'You at least, sir, said Ernest, reverentially, 'have kept yourself unspotted from the world.'
The old man sighed, and turned for a moment to speak in French to a tall, big-bearded new-comer who advanced to meet him. 'Impossible!' he said quickly; 'I am truly distressed to hear it. It is very imprudent, very unnecessary.'
'What is the news?' asked Ernest, also in French.
The new-comer answered him with a marked South Russian accent. 'There has been another attempt on the life of Alexander Nicolaiovitch.'
'You don't mean to say so!' cried Ernest in surprise.
'Yes, I do,' replied the Russian, 'and it has nearly succeeded too.'
'An attempt on whom?' asked Oswald, who was new to the peculiar vocabulary of the Socialists, and not particularly accustomed to following spoken French.
'On Alexander Nicolaiovitch,' answered the red-bearded stranger.
'Not the Czar?' Oswald inquired of Ernest.
'Yes, the one whom you call Czar,' said the stranger, quickly, in tolerable English. The confusion of tongues seemed to be treated as a small matter at Max Schurz's receptions, for everybody appeared to speak all languages at once, in the true spirit of solidarity, as though Babel had never been.
Oswald did not attempt to conceal a slight gesture of horror. The tall Russian looked down upon him commiseratingly. 'He is of the Few?' he asked of Ernest, that being the slang of the initiated for a member of the aristocratic and capitalist oligarchy.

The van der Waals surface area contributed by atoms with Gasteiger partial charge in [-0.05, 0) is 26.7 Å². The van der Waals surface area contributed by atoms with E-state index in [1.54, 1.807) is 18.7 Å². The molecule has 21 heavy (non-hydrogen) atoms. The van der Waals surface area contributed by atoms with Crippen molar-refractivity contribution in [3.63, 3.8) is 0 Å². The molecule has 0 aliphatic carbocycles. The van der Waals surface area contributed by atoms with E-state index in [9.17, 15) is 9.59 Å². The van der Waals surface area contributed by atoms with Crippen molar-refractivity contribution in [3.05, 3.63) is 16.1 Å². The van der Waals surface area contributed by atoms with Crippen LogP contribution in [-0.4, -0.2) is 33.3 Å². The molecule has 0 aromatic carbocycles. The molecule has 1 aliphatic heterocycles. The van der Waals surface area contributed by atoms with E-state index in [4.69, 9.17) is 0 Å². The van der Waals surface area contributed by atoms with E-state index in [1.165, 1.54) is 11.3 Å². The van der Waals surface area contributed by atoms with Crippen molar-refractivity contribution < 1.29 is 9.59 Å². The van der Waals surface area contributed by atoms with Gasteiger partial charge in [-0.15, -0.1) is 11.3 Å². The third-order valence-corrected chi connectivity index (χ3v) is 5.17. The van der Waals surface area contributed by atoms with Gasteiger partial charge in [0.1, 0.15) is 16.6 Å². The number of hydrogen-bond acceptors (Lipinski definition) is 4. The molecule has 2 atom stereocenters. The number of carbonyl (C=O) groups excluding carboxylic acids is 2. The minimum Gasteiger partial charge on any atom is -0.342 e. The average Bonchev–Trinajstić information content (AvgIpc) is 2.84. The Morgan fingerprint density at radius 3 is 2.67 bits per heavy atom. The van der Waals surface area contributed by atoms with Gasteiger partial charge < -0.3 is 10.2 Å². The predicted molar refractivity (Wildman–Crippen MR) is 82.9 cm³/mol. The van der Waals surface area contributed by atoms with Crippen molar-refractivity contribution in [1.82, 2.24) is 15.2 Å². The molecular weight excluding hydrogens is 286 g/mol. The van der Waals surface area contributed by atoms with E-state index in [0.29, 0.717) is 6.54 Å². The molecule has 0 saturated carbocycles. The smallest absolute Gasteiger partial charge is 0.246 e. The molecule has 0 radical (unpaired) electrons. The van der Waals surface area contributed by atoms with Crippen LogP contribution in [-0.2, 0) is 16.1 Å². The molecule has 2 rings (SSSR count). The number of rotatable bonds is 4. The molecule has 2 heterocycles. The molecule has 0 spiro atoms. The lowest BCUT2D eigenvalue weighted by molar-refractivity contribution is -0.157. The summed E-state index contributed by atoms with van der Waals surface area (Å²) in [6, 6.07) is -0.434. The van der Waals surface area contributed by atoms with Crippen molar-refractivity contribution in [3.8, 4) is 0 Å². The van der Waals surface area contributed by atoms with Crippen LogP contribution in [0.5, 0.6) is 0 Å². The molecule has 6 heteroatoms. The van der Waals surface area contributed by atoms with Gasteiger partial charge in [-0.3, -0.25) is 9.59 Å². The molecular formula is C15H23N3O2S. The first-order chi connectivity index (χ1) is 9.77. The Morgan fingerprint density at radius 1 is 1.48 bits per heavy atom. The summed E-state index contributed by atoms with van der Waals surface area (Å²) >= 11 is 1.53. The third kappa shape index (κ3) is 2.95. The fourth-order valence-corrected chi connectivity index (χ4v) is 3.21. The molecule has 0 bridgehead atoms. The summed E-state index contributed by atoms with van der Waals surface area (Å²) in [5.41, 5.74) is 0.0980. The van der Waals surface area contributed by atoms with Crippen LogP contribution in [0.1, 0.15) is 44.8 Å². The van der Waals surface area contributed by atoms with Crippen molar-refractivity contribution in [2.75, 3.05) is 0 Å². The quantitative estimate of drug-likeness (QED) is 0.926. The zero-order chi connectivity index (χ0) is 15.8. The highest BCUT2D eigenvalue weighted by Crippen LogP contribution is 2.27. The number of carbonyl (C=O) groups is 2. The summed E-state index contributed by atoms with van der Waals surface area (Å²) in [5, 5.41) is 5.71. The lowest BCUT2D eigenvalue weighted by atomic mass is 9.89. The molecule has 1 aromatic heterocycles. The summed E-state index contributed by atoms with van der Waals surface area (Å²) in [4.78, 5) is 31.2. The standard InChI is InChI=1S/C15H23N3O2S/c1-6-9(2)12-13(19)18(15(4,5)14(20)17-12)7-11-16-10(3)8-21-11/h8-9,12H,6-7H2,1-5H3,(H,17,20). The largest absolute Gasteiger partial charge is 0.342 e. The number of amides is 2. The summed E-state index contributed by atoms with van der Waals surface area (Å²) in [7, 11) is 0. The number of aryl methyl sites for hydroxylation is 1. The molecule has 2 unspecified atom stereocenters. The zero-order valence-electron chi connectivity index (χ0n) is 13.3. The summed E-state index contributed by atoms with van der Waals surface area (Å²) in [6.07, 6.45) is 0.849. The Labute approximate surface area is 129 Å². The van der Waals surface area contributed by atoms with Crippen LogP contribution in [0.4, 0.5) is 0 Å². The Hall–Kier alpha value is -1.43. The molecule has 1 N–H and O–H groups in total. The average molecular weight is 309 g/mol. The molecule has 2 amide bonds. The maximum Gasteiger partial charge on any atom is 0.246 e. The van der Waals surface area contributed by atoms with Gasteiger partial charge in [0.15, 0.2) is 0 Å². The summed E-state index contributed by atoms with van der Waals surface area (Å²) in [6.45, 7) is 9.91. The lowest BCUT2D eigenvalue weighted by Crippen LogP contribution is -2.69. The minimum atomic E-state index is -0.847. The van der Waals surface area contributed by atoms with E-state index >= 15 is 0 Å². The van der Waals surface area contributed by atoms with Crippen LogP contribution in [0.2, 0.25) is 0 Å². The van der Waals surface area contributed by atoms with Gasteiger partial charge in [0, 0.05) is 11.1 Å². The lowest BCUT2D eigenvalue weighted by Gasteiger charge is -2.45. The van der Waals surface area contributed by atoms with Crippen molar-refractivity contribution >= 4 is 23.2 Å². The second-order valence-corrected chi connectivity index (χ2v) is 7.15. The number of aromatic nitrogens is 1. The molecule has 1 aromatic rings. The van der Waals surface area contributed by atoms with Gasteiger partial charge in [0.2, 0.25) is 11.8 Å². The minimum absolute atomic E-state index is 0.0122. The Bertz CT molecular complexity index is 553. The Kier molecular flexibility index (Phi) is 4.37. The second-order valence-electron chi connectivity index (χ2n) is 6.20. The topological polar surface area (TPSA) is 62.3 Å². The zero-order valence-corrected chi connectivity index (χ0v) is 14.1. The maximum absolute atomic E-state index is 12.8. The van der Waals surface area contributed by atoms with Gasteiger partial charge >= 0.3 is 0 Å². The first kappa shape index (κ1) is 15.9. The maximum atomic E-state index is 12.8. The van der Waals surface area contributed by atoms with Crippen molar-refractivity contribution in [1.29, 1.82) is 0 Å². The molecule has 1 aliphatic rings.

'Not exactly,' Ernest answered with a smile; 'but he has not entirely learned the way we here regard these penal measures. His sympathies are one-sided as to Alexander, no doubt. He thinks merely of the hunted, wretched life the man bears about with him, and he forgets poor bleeding, groaning, down-trodden, long-suffering Russia. It is the common way of Englishmen. They do not realise Siberia and Poland and the Third Section, and all the rest of it; they think only of Alexander as of the benevolent despot who freed the serf and befriended the Bulgarian. They never remember that they have all the freedom and privileges themselves which you poor Russians ask for in vain; they do not bear in mind that he has only to sign his name to a constitution, a very little constitution, and he might walk abroad as light-hearted in St. Petersburg to-morrow as you and I walk in Regent Street to-day. We are mostly lopsided, we English, but you must bear with us in our obliquity; we have had freedom ourselves so long that we hardly know how to make due allowance for those unfortunate folks who are still in search of it.'